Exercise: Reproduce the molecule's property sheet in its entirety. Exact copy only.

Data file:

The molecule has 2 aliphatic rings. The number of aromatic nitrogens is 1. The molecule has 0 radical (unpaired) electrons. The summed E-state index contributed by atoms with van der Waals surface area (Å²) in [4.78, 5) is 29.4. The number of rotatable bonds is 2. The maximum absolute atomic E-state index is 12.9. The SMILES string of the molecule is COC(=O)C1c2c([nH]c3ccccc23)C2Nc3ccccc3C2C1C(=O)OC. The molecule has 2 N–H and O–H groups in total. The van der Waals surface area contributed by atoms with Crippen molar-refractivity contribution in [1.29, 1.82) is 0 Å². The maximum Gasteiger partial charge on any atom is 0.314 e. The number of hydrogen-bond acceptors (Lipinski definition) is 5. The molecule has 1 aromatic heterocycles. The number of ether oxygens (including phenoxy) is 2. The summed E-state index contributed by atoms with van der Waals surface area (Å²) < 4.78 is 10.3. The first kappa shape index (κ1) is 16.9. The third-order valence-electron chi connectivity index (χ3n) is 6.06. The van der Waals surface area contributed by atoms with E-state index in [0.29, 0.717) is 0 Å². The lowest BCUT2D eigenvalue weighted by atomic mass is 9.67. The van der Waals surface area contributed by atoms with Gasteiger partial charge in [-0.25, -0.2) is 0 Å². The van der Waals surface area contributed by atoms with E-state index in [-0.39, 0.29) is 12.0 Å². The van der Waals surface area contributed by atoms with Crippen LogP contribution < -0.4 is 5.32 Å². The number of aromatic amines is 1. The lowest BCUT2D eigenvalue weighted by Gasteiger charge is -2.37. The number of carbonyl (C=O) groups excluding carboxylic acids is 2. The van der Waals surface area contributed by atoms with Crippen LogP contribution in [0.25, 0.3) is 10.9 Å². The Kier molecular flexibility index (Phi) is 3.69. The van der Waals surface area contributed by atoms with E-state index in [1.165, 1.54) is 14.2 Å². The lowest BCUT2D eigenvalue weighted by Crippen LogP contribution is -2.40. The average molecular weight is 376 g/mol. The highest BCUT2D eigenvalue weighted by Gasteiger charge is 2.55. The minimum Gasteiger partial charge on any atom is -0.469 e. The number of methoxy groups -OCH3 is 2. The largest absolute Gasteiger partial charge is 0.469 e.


The molecule has 2 aliphatic rings. The number of aromatic nitrogens is 1. The molecule has 0 radical (unpaired) electrons. The summed E-state index contributed by atoms with van der Waals surface area (Å²) in [4.78, 5) is 29.4. The number of rotatable bonds is 2. The maximum absolute atomic E-state index is 12.9. The SMILES string of the molecule is COC(=O)C1c2c([nH]c3ccccc23)C2Nc3ccccc3C2C1C(=O)OC. The molecule has 2 N–H and O–H groups in total. The van der Waals surface area contributed by atoms with Crippen molar-refractivity contribution in [1.29, 1.82) is 0 Å². The maximum Gasteiger partial charge on any atom is 0.314 e. The number of hydrogen-bond acceptors (Lipinski definition) is 5. The molecule has 1 aromatic heterocycles. The number of ether oxygens (including phenoxy) is 2. The summed E-state index contributed by atoms with van der Waals surface area (Å²) < 4.78 is 10.3. The first kappa shape index (κ1) is 16.9. The third-order valence-electron chi connectivity index (χ3n) is 6.06. The van der Waals surface area contributed by atoms with E-state index in [0.29, 0.717) is 0 Å². The lowest BCUT2D eigenvalue weighted by atomic mass is 9.67. The van der Waals surface area contributed by atoms with Gasteiger partial charge in [-0.25, -0.2) is 0 Å². The van der Waals surface area contributed by atoms with E-state index in [-0.39, 0.29) is 12.0 Å². The van der Waals surface area contributed by atoms with Crippen LogP contribution < -0.4 is 5.32 Å². The number of aromatic amines is 1. The lowest BCUT2D eigenvalue weighted by Gasteiger charge is -2.37. The number of carbonyl (C=O) groups excluding carboxylic acids is 2. The van der Waals surface area contributed by atoms with Crippen LogP contribution in [0.25, 0.3) is 10.9 Å². The Kier molecular flexibility index (Phi) is 3.69. The van der Waals surface area contributed by atoms with E-state index in [1.165, 1.54) is 14.2 Å². The lowest BCUT2D eigenvalue weighted by Crippen LogP contribution is -2.40. The average molecular weight is 376 g/mol. The highest BCUT2D eigenvalue weighted by Gasteiger charge is 2.55. The minimum Gasteiger partial charge on any atom is -0.469 e. The number of methoxy groups -OCH3 is 2. The largest absolute Gasteiger partial charge is 0.469 e.